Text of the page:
Residents close to both locations objected, and reached out to Councilman Mike Bonin, who arranged a public meeting at Marquez School in March 2016. He told residents that if they didn’t like the proposed sites, they should find alternates.

After that meeting, about 122 emails went to the councilman’s office with the same wording:

“Thank you for reconsidering the location for the new electrical facility for the Marquez area. We strongly support locating this facility on Sunset Boulevard and especially think that the location just east of Marquez and Sunset in front of the empty lot (often called the Bernheimer lot) is the right spot.

“No electrical facilities of any kind should be located next to Marquez Elementary.

“Thank you again for identifying feasible alternatives for our school community and being willing to implement them.”

The three 61-foot poles that comprise each pole-top station were then installed at their current locations: one above the PaliHi baseball field, the other on the long-vacant Bernheimer property.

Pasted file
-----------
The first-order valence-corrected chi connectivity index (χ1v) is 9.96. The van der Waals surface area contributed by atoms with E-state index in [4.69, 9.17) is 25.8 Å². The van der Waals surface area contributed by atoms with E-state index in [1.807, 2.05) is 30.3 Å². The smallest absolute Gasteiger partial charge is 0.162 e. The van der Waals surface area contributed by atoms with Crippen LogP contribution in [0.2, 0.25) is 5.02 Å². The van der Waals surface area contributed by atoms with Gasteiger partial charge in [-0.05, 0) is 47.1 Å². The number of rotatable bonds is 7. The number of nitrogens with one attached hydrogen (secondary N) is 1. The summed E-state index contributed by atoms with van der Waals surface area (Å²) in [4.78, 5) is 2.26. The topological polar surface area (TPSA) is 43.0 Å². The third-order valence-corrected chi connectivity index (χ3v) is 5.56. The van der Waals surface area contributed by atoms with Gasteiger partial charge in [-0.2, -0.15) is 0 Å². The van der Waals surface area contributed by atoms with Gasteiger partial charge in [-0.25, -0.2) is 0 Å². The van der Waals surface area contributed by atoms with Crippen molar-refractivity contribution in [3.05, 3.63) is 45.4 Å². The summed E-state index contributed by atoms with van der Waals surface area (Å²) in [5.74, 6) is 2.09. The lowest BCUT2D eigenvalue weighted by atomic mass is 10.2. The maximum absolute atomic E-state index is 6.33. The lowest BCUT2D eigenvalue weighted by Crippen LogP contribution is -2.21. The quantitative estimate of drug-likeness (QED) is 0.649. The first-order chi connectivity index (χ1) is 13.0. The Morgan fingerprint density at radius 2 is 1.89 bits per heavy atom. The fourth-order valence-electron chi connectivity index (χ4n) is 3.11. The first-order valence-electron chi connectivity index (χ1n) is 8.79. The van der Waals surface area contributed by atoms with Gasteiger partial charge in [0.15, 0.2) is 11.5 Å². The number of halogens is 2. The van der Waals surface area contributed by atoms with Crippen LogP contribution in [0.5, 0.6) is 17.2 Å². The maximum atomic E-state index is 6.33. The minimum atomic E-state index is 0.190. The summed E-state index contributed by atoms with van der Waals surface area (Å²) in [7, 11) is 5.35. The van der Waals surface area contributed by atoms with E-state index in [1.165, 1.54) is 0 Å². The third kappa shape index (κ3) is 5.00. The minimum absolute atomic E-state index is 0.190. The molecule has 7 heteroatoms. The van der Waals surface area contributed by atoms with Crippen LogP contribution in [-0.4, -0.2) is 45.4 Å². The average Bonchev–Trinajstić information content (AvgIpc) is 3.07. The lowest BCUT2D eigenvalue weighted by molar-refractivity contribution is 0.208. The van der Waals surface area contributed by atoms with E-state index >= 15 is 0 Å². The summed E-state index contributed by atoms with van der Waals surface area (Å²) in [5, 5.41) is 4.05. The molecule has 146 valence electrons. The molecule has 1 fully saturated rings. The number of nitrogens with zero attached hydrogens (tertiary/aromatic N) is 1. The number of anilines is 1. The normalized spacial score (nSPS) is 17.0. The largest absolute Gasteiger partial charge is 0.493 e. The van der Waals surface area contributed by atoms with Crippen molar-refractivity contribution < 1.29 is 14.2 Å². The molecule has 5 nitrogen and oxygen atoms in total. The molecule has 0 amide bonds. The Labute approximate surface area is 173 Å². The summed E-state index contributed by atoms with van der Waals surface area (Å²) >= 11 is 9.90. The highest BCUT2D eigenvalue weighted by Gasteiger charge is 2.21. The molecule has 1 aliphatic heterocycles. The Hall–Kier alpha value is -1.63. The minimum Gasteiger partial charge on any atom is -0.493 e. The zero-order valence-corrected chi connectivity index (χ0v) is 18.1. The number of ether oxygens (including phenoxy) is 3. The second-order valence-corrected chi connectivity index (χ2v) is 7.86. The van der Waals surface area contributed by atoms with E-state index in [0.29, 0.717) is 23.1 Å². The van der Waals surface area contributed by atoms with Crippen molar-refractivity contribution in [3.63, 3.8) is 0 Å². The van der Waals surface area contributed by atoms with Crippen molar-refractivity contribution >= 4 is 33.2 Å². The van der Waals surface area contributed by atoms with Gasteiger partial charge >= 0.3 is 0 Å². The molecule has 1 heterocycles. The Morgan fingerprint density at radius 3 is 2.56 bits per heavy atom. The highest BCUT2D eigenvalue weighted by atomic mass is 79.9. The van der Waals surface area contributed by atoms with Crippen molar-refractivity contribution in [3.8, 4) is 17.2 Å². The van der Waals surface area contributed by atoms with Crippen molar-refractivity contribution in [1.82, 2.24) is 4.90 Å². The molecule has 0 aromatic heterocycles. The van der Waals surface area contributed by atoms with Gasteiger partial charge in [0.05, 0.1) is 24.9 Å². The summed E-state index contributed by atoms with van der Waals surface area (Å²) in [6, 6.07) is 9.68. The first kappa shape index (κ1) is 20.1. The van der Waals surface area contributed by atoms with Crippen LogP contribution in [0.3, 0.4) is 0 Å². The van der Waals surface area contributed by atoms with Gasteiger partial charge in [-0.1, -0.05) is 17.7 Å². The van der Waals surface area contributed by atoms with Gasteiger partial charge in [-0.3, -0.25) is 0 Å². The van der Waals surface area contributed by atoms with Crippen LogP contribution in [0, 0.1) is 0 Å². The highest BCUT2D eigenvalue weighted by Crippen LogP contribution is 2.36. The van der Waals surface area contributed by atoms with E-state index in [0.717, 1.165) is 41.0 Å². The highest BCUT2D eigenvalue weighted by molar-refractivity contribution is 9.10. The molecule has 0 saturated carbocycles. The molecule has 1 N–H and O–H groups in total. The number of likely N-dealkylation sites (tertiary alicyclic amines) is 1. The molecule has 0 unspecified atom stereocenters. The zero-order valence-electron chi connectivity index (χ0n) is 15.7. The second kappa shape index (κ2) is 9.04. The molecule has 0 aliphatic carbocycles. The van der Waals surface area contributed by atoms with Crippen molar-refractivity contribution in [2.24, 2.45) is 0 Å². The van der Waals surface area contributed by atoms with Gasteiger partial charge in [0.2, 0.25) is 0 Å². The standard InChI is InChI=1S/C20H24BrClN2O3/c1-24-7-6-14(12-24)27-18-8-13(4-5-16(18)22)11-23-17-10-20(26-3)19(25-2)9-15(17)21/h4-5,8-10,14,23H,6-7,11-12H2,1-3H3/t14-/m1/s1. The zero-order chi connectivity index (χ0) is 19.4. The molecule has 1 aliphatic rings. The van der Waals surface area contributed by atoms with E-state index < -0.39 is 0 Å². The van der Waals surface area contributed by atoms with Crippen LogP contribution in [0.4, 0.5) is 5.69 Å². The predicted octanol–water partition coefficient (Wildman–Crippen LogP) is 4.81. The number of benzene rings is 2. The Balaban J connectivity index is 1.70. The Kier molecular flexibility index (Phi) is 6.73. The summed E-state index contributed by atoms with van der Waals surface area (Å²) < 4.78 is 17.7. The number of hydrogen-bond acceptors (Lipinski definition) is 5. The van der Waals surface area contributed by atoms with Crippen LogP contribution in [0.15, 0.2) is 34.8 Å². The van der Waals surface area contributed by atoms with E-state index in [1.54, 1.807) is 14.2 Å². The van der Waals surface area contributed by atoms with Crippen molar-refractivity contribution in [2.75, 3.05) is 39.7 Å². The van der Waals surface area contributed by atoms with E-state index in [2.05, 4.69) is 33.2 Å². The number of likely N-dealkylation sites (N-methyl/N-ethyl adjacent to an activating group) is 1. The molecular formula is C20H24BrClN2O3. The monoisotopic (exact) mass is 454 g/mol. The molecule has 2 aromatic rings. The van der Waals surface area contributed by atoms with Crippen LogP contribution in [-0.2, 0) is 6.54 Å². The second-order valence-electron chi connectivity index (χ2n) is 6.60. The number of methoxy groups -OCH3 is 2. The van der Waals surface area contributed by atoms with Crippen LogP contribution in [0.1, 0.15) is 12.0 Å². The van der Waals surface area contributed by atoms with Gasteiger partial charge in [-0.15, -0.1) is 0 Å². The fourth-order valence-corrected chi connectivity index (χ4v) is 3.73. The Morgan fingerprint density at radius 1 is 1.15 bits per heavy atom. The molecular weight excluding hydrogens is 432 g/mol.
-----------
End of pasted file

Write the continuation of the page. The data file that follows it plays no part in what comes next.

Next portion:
Steven Sommers and his business partner were in escrow to purchase the Sunset property last October, intending to build three ocean view homes, and were understandably shocked when the poles were suddenly installed by the DWP.

Neither Sommers nor his neighbors—the owner and residents of a 47-unit apartment building—had been notified.

Subsequently, the city learned that although the poles had already gone up at the two sites, they were in the coastal zone and needed coastal hearings. At a December hearing, in spite of opposition from residents in the apartment building, the property’s owner and the Pacific Palisades Residents Association, hearing examiner Catalina Hernandez said that the case had not been made to deny the poles, and she approved completion of each station.

Sommers’ lawyer, Alexandre Cornelius, immediately filed an appeal.

At the March 8 hearing for the appeal, Commissioner Joel Jacinto asked DWP’s Hartman, “How temporary are the poles?”

“Until we can build a new distribution station,” Hartman said. “It could be in excess of three to four years because there could be legal challenges.” He also warned that temporary could become permanent, noting that “there have been structures in other areas of the city that are still there.”

Sommers did not deny that the western Palisades needed more electricity; instead, he asked commissioners to uphold the appeal until pad-mounted transformers could be placed on the property as an alternative to the poles. He offered to reimburse DWP the $61,000 it had already spent to install the poles.

Pad-mounted transformers were dismissed by Hartman because the DWP has never installed them anywhere in the city for a situation like this.